The thing about having a really crazy economic policy framework
Economists love to go on and on about “relative price distortions” – one of those inexplicable pieces of jargon that normal people just can’t make sense of. In...
Economists love to go on and on about “relative price distortions” – one of those inexplicable pieces of jargon that normal people just can’t make sense of.
In fact, it’s just a fancy way of saying “crazy prices.”
Prices that bear no relation to what things are actually worth. Prices divorced from what people would be willing to pay if you just got out of their hair.
All kinds of prices are crazy in Venezuela, but let’s focus on the two craziest ones: the price of dollars and the price of gasoline.
In both cases, it’s trivial to find people willing to pay way, way more than what the government currently charges for them.
We know about the dollar: people would be glad to pay literally a hundred times more bolivars for a dollar than the government will accept for it. That’s nuts! But we also know that every day people in other countries pay several hundred times more for gasoline than the Venezuelan government charges Venezuelans for it.
Those are crazy policies. And crazy here has a specific, technical meaning.
Economists like to note that you seldom find $100 bills lying on the sidewalk. If an opportunity to just pocket something of value presents itself, people take it until the opportunity disappears. After all, refusing to bend down to pick up a Ben Franklin would be really, really crazy.
Well, the Venezuelan government has, for ten years, been perambulating atop sidewalks practically paved with loose $100 bills, never deigning to bend over and pick one up.
People are clamouring, desperate to give the government more bolivars for each of its petrodollars. The government’s not interested. Drivers worldwide would gladly outbid Venezuelan gasoline buyers hundreds of time over for the gas PDVSA sells. The government doesn’t care.
Chavismo flat out refuses to accept extra money people are practically tripping over one another to give it for these scarce, valuable things. It prefers to just crank up the BCV printing press, creating more and more bolivars and fuelling more and more inflation.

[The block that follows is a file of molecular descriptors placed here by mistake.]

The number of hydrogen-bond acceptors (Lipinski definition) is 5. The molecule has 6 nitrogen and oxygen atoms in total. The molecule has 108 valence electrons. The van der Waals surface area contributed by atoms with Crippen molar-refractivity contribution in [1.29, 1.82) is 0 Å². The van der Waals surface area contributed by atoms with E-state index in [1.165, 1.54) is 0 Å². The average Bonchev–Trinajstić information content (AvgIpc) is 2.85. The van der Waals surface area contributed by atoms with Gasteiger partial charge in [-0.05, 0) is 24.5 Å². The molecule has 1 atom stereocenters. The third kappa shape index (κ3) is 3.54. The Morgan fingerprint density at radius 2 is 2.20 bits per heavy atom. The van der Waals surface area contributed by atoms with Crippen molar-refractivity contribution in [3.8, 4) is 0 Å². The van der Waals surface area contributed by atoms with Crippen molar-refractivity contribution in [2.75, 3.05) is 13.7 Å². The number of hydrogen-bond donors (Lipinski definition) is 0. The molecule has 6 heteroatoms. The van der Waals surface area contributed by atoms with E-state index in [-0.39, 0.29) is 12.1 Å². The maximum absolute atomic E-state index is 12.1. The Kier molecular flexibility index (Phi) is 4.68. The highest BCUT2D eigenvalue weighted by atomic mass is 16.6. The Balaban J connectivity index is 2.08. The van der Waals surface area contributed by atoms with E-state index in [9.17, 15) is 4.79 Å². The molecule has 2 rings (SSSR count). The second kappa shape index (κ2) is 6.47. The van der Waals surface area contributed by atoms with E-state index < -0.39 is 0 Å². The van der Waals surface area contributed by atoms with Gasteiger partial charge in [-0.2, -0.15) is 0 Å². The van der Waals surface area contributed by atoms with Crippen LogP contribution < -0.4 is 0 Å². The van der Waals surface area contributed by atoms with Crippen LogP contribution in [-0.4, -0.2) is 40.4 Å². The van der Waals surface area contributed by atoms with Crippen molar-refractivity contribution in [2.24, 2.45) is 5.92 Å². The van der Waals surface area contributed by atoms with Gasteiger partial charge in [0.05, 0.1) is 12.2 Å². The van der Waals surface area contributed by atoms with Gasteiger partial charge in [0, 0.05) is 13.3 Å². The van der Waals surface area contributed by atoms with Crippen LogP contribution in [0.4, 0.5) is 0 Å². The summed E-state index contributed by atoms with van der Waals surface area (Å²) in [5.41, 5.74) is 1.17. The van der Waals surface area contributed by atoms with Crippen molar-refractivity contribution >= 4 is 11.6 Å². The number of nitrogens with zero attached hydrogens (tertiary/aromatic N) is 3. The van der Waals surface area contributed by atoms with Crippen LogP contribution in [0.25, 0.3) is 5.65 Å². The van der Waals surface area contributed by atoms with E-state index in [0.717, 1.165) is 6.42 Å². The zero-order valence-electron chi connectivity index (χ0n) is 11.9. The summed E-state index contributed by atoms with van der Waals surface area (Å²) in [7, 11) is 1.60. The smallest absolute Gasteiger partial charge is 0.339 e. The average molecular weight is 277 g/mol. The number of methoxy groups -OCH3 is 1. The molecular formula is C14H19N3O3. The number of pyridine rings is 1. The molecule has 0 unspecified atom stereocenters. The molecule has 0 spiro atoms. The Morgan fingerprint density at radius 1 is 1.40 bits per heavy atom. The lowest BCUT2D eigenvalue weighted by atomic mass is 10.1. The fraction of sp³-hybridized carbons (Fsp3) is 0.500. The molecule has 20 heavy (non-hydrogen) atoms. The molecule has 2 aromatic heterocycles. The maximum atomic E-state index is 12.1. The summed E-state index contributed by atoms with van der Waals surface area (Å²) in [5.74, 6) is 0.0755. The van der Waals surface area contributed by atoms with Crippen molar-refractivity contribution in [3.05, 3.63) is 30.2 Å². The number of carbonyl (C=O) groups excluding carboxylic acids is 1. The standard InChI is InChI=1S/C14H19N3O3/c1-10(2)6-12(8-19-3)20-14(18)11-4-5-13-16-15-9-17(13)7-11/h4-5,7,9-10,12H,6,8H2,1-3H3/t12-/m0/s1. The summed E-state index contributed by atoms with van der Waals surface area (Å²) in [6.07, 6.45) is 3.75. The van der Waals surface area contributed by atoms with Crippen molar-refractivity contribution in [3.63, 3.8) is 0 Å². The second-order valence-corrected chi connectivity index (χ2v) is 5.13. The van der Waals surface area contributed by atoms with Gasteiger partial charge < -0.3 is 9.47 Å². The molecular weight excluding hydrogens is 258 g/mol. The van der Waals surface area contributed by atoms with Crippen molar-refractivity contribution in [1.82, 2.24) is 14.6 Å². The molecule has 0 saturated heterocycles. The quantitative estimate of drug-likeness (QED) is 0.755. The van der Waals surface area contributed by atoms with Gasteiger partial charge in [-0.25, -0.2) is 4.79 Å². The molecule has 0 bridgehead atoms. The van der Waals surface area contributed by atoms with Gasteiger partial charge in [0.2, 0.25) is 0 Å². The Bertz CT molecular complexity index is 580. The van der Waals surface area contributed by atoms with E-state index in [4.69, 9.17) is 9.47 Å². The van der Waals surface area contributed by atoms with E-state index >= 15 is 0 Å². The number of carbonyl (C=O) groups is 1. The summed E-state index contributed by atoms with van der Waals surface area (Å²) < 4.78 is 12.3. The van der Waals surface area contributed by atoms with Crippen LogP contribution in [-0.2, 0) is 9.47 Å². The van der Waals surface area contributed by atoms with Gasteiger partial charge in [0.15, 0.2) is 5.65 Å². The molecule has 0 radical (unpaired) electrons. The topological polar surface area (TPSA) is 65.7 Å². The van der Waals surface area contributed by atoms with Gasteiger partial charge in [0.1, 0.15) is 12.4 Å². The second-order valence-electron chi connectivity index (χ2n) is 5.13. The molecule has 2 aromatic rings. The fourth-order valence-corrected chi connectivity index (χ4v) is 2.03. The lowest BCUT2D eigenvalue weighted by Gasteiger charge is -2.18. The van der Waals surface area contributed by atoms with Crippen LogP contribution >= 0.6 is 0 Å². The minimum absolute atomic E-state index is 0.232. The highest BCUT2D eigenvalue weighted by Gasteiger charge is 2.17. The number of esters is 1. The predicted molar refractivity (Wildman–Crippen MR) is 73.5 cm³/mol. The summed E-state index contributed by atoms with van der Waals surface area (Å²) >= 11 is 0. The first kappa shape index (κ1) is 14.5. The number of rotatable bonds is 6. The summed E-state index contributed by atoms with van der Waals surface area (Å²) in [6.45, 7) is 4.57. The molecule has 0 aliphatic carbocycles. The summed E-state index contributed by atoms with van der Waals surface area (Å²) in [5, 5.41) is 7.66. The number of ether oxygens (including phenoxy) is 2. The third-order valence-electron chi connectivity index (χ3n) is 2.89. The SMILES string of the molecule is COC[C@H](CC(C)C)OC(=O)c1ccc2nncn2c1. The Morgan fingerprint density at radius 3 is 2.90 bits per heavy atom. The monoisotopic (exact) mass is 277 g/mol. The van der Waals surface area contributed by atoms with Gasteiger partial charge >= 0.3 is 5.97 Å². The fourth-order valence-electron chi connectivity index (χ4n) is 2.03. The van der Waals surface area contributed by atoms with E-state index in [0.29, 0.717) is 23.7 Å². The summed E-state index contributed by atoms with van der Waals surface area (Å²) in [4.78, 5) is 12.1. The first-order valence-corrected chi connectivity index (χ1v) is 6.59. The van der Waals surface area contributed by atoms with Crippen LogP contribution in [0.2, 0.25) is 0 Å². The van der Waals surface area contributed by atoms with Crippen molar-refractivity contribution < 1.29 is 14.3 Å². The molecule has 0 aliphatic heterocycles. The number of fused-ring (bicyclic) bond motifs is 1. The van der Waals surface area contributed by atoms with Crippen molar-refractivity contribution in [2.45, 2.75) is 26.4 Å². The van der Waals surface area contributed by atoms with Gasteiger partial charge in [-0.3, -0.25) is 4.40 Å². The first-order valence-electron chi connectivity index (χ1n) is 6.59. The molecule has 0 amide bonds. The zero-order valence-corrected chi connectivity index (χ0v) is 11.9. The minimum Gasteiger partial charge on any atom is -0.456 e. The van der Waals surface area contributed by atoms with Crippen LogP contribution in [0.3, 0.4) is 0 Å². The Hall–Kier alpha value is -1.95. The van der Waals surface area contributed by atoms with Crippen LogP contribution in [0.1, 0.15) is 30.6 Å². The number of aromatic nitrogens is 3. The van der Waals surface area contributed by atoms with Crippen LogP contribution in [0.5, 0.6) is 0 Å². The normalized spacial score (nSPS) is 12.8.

Given that that’s its basic policy stance, it’s very little surprise that the government is flat broke. If you went around refusing free money all day, you’d very likely be “broke” too.
But you’d be broke in a very peculiar, very specific way. You’d be broke in a way that looks almost voluntary: you’d have no money, granted. But you’d be surrounded by very low-effort avenues to stop being broke, too.
It is, at any rate, a very different kind of “broke” than the way Greece – a country with tons of debt, no money and no prospect of getting any money – is broke. Venezuela is in a very different place. Greece is insolvent, we’re illiquid.
It’s true, we don’t have enough money in our pocket right now to pay our debts, but no one in his or her right mind would conclude that we’re fundamentally unable to pay, except in the very strange sense that our mental health problem may now be so severe that it impossible to imagine us ever again bending over and picking up some Ben Franklins.
This, I think, is the way to understand the FRod/Hausmann argument over the solvency of the Venezuelan state. And it’s why I think FRod is basically right and Hausmann basically wrong on it.
What FRod is arguing is that having a government so crazy that it won’t take free money certainly constitutes a crisis. But it’s a peculiar kind of crisis, and one that rather obviously doubles as an opportunity.
Precisely because the underlying policy stance is so crazy, the problems it creates are ridiculously easy to correct.
You don’t even have to do that much to correct them, really. You just have to stop turning away the people desperate to give you extra money for the things you sell.
Hausmann’s position, by contrast, seems relatively weak. “Whaaatttt?! haven’t you noticed your pockets are totally empty?! You’re broke! You better hope the IMF bails you out cuz there’s no way anyone else is going to think about lending you a penny!”
That is the non-sequitur, as far as I’m concerned.
It’s true, of course, that Venezuela is now so indebted that even if it somehow snapped out of its crazy-spell it may struggle to scoop up enough $100s fast enough to pay all the bills due in the next couple of years. But if it did start scooping up bills, it would become obvious to everyone that the country’s fundamentally solvent. It sits on top of an enormous lake of oil, and its debt-profile, while no bed of roses, is not terrible. The bulk of our debt matures only in 2027, after all.
FRod’s point seems to me so vanilla as to be almost uncontroversial: a sanely-governed Venezuela would probably look like a pretty reasonable credit risk to an outside banker. In fact, it’s a testament to the scale of the insanity in the current economic policy mix that it doesn’t.
But Venezuela paper will never look like anything other than a kamikaze run to investors so long as the government continues to make it a badge of honor to refuse to accept even a penny over $1 in return for a $100 bill.
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